Some people shed blood, sweat and tears for their art – Louis Theroux can add vomit. "When something’s going on," he says, "even if it’s someone giving me a hard time, I tend to be grateful."

These hard times have never yet threatened life or limb, but he’s braved the slums of Johannesburg, the gangs of Lagos, and several of America’s most notorious jails in the line of work. He’s a veteran of the BBC’s Hostile Environments course, which teaches journalists how to handle roadblocks and what to do in a kidnapping.

"The levels of planning for safety at the BBC are extraordinary," says Theroux, "and probably completely appropriate. Every time you go on location, you have to fill out a risk assessment form. Risk: Driving in America where they drive on the other side of the road. Solution: Drive on the other side of the road."

"Sometimes," he adds diplomatically, "it’s very detailed."

Theroux with wife Nancy (Ian West/PA)
Theroux with wife Nancy (Ian West/PA)

Today, Theroux’s life is more babies than bullets, and his once-weird weekends are often taken up by his three young sons. "As I’ve had kids, [going away] has got harder," he admits. "But there’s a real pleasure to being on location too. Everything in life is mixed, right?"

The ones that got away
Theroux is not easily deterred, which is fortunate, because his programmes require Olympian research efforts and a large degree of risk. He could write a whole other book about the programmes he never made – cage fighting in the US, dog shows in the UK, a profile of renowned spoon-bender Uri Geller.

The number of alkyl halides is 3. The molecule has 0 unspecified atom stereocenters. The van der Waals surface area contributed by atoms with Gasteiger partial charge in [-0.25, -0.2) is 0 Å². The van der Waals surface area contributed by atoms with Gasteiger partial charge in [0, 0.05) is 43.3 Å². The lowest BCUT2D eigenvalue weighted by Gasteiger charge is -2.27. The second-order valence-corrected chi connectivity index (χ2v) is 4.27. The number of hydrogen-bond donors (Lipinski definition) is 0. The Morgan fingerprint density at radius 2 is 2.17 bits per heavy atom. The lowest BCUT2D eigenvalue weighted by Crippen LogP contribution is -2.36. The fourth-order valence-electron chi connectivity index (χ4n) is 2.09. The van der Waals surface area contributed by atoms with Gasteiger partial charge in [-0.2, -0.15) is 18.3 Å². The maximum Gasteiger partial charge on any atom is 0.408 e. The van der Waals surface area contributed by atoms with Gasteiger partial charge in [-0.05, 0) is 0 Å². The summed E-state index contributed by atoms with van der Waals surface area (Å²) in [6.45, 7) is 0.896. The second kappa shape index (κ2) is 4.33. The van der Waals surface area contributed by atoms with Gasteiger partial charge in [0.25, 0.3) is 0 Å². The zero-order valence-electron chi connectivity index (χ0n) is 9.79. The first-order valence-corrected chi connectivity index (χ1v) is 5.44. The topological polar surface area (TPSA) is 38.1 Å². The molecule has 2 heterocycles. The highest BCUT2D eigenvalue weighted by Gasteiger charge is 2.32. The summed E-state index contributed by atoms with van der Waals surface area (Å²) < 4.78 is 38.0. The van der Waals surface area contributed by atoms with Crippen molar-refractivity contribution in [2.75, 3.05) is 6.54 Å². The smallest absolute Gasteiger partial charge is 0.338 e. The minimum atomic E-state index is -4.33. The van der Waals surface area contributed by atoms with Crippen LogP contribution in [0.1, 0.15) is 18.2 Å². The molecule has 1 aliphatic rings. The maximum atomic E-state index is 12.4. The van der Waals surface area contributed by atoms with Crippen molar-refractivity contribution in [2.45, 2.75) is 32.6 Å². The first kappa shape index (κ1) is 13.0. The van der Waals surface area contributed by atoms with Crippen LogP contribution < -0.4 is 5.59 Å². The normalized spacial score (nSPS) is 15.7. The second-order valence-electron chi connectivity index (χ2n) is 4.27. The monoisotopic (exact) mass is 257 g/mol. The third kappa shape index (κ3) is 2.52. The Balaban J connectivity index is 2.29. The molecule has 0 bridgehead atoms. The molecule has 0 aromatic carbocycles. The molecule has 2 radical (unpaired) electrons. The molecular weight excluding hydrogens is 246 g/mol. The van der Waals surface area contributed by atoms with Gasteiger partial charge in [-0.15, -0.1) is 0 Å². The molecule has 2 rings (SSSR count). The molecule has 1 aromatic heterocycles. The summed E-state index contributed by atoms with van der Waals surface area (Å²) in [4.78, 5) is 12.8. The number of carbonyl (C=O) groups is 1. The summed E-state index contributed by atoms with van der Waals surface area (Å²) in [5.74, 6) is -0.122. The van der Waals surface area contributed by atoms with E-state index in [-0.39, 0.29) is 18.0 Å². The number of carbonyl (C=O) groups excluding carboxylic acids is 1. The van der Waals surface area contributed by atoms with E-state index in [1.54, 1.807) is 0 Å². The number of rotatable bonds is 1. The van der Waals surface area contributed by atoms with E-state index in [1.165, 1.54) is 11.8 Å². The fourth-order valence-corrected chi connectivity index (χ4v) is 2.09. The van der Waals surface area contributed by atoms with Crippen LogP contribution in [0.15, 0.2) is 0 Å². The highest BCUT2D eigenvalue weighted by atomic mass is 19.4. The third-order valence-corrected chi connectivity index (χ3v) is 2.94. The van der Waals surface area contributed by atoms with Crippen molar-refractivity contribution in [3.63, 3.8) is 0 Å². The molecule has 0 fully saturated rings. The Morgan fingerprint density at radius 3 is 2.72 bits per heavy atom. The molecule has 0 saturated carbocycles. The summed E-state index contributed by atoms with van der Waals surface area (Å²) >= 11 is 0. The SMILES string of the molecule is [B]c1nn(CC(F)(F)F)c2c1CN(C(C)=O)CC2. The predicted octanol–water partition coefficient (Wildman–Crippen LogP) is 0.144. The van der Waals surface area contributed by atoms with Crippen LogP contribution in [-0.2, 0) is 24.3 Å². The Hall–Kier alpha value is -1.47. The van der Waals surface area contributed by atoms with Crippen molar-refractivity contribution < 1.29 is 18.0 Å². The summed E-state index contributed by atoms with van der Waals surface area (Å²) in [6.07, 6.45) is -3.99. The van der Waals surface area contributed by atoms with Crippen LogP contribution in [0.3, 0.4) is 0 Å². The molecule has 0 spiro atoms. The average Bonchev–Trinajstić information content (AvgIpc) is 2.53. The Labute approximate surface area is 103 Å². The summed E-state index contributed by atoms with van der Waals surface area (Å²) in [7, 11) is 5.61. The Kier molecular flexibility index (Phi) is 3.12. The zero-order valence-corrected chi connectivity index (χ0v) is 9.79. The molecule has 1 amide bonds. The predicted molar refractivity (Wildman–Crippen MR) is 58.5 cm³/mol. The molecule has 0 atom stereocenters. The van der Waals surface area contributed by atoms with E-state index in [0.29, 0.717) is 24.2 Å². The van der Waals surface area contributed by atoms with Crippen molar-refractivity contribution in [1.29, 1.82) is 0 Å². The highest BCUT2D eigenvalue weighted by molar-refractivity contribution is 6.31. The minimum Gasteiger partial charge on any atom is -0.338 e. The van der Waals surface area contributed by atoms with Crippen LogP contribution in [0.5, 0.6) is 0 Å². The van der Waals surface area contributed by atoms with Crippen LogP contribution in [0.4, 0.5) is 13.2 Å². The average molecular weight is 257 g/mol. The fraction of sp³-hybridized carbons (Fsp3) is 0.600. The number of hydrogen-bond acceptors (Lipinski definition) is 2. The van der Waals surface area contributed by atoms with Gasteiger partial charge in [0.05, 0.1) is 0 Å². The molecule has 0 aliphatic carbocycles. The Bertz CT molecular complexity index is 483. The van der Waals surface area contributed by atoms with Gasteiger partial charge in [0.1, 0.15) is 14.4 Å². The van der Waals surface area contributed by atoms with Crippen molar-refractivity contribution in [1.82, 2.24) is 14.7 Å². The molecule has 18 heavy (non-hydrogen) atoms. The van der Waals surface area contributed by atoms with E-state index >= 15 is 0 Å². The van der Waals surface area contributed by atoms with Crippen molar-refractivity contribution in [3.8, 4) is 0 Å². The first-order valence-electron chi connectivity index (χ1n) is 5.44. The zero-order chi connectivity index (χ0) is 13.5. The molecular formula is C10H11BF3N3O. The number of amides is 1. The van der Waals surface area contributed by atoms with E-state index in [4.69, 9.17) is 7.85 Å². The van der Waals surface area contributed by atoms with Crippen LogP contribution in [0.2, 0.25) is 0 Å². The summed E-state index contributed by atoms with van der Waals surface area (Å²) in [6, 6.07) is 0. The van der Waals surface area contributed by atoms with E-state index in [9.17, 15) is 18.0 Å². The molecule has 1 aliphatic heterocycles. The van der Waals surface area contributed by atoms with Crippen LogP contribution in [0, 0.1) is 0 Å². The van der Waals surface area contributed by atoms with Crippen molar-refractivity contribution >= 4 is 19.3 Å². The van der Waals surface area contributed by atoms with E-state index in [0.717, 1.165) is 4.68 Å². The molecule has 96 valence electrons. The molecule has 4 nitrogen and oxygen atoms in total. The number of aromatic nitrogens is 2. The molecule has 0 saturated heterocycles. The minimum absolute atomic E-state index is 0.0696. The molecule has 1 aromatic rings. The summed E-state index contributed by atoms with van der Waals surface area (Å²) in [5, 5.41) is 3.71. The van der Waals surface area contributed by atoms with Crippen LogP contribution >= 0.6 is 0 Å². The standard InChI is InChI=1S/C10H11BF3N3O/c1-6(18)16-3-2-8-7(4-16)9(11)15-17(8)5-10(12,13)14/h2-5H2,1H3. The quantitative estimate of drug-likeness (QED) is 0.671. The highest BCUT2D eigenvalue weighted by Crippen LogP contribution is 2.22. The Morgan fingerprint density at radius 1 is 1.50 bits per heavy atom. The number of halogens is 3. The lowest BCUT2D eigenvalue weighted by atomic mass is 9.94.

"The list goes on and on," says Theroux, "but the ones that come together feel so much better as a result. We did one on ultra-Zionist settlers in Israel-Palestine that we made six or seven years after starting research, and we were noodling around with Scientology in ’98, ’97, even ’96. That film was 20 years in the making."

For Theroux, it's worth every second: "I love doing my job. I love telling stories the way we tell them, and getting to know people quickly in an intimate way."

When asked for his ideal next programme, he doesn't miss a beat: "I don’t think there’s anyone alive that wouldn’t be intrigued to see a full-access doc about Donald Trump."

One can only imagine how long that might take so, for now, fans must content themselves with his book. "I think of it like an engine room," says Theroux. "You’ve seen the buffet, you’ve enjoyed your cabin on the cruise – now come downstairs and see how we live below deck."

You might find it’s not quite as weird as you’d think.

Gotta Get Theroux This by Louis Theroux is published by Pan Macmillan. Available now.